Loading the page ...
La Cité Maupit. Etching. 23 x 41.7 cm. Circa 1885. Beraldi 2.
Having trained as a chemist, Swiss-born Alexis Forel first engaged in artistic activities in the early 1880s. In 1881 he moved to Paris, where he occupied the studio formerly used by Eugène Delacroix and made friends, among others, with Félix Hilaire Buhot. Forel’s oeuvre consists for the most part of etchings, which he often made after nature, featuring picturesque scenes from Paris, Brittany and the environs of Lausanne. His printed oeuvre, which reflects the influence of works by Charles Meryon, quickly found favour in Paris. Between 1882 and 1890 he regularly exhibited his works at the Paris Salon and his prints began to be issued by various publishers, among them the prominent New York art dealer, Frederick Keppel. However, a serious illness brought his promising career to an abrupt end, the paralysis he suffered subsequently restricting his activities to those of an art critic.
The present, extremely rare etching by Forel shows the Cité Maupit in the Rue Marcadet in Paris, one of the so-called “cités des chiffoniers” or rag collectors’ villages which sprang up on the outskirts of the French capital in the 19th century. Pictured in the foreground are the hovels inhabited by the poorest of the poor to which a rag collector with a pannier on his back is returning after his day’s work. The delicately and scrupulously rendered Butte Montmartre with its characteristic windmills rises up steeply on the horizon. The subtle and wonderfully atmospheric panorama is an important contemporary history document in that it depicts a forgotten spot in the surroundings of Montmartre, where at the same time Vincent van Gogh produced the first of his works in Paris.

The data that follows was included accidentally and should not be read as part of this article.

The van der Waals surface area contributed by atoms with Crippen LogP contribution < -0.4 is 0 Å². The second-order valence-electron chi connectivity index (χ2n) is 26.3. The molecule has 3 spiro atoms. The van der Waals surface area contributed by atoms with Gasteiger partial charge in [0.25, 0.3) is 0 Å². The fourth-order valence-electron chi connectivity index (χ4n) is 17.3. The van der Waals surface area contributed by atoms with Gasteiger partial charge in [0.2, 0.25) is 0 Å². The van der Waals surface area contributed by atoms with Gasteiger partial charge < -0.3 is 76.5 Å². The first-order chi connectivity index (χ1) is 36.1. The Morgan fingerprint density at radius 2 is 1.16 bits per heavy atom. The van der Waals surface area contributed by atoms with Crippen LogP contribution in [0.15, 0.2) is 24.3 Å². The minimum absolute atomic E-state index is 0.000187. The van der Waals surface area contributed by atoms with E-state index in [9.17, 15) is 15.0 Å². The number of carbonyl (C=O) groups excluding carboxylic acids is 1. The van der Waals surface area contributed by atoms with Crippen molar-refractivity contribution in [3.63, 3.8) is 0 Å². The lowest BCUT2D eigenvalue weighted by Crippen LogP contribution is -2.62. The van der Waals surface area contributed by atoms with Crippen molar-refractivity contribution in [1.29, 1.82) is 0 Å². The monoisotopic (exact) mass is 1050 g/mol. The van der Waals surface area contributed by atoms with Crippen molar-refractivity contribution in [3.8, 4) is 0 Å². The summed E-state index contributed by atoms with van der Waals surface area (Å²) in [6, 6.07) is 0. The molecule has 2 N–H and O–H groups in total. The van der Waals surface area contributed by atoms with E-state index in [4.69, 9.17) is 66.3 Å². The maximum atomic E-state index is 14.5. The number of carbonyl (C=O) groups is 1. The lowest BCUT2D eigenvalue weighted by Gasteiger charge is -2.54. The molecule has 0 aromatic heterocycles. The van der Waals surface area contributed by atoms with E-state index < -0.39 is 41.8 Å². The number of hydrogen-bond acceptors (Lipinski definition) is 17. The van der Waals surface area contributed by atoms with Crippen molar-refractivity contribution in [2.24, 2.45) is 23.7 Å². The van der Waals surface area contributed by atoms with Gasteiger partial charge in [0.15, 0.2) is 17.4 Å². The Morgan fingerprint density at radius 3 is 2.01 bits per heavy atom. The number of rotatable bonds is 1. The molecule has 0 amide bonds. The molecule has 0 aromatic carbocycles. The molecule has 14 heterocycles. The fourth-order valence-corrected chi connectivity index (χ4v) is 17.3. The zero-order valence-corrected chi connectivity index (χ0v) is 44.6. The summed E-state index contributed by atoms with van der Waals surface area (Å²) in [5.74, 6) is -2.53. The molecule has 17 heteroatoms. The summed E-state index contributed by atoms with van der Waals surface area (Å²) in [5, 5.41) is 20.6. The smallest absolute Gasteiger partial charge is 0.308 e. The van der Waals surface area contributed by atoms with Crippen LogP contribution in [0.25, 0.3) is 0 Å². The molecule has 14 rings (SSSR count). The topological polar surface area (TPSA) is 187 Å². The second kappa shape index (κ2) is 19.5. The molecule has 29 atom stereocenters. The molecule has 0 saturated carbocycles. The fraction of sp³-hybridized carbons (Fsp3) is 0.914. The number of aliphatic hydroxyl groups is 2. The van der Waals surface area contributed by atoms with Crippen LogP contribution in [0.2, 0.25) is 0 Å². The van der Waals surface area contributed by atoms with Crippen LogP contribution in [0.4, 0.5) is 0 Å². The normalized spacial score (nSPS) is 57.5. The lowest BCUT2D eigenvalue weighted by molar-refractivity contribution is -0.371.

A very fine, wonderfully inky and contrasting impression with wide margins. Minor traces of handling, otherwise in excellent condition. Literature: Alain Faure, “Classe malpropre, classe dangereuse ? Quelques remarques à propos des chiffonniers parisiens au 19e siècle et de leurs cites”, in: Recherches, 29, December 1977, pp. 79–102.Contact us for further information